President's Column: A positive start to the year

NZPA - Chris Cahill | Wed March 1st, 2017

It is the nature of the political beast that any major announcement a government makes in election year is slapped down as an “election bribe”.

The Government’s Safer Communities Package proved no exception to this political peculiarity. Of course, the “rule” applies no matter the hue of the party in power.

Frontline police officers, however, have little patience with political game playing. The fact is you all know how stressful policing has become with an increase in serious gun, gang and meth crime, together with a rise in serious assaults against officers.

Politics does not leap to mind in the heat of being presented with a firearm or being assaulted in the line of duty.  However, when you feel stretched to breaking point, you need to know that politicians of all stripes listen when you tell them straight up how it is in the real world.

Without a doubt, the quality of police work in New Zealand has contributed to the country’s recent ranking as fourth safest in the world (behind Iceland, Denmark and Austria). Improving on that rank is a goal worth striving for, but the Association is acutely aware that such milestones cannot be reached without proper resourcing.

The Association has openly welcomed the extra 880 sworn staff and 245 Police employees. This 10 per cent increase acknowledges our very public concerns for policing across all areas.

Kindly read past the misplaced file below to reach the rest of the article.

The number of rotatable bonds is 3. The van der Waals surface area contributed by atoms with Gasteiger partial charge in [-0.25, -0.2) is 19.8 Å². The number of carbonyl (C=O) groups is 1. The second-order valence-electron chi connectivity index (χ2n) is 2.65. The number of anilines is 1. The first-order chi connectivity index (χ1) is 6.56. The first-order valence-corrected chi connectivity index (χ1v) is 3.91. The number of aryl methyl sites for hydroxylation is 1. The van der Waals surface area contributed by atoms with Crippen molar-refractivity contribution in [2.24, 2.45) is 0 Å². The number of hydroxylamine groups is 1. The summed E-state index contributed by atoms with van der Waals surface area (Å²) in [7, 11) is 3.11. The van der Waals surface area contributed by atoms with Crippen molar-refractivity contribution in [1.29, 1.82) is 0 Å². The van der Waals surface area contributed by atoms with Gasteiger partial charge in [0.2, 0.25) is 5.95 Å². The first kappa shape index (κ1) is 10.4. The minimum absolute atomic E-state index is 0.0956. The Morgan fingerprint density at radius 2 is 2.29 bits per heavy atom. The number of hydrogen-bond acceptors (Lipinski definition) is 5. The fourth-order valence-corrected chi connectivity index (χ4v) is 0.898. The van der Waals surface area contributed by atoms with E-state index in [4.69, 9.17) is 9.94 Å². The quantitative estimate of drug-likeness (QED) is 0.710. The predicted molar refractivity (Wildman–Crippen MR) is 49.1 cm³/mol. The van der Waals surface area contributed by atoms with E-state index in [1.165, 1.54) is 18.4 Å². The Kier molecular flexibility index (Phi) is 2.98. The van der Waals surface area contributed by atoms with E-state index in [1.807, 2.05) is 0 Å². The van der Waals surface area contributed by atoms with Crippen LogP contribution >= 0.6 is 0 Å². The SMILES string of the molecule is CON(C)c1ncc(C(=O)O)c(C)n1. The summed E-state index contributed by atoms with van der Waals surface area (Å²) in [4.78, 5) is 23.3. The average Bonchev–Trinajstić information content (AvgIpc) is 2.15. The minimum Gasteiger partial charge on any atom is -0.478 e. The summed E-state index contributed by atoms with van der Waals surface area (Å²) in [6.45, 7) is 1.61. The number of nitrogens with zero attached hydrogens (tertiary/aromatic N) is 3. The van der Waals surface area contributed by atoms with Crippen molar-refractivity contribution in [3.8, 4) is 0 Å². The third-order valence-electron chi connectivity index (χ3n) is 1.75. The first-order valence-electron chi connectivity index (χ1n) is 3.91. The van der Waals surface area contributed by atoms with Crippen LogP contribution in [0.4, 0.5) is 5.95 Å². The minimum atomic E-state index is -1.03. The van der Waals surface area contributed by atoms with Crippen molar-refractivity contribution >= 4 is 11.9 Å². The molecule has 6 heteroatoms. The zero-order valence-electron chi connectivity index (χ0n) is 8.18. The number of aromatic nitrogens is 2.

I met with Police Minister Paula Bennett soon after the announcement and it was pleasing to see her enthusiasm for her new portfolio. She emphasised that the Government expects a return on its investment and considers policing to be a key part of a multi-faceted, integrated approach to law and order.

An example is the Justice Minister’s $680,000 boost for the Christchurch Family Violence pilot, which complements the extra policing package in that it reviews on a daily basis all family violence  episodes attended by police, as well as high-risk prison releases.

I made it clear to Minister Bennett that the Association is well placed to give her a first-hand view of what is happening across policing.

It has been a positive start to the year, but do not forget that the package will take four years to be fully recruited and implemented. We are now waiting to see how the new staff will be distributed.

The Commissioner has committed to all districts receiving some new resources and, because it is election year, politicians are demanding increases in their individual patches.

On your behalf, we will be watching.

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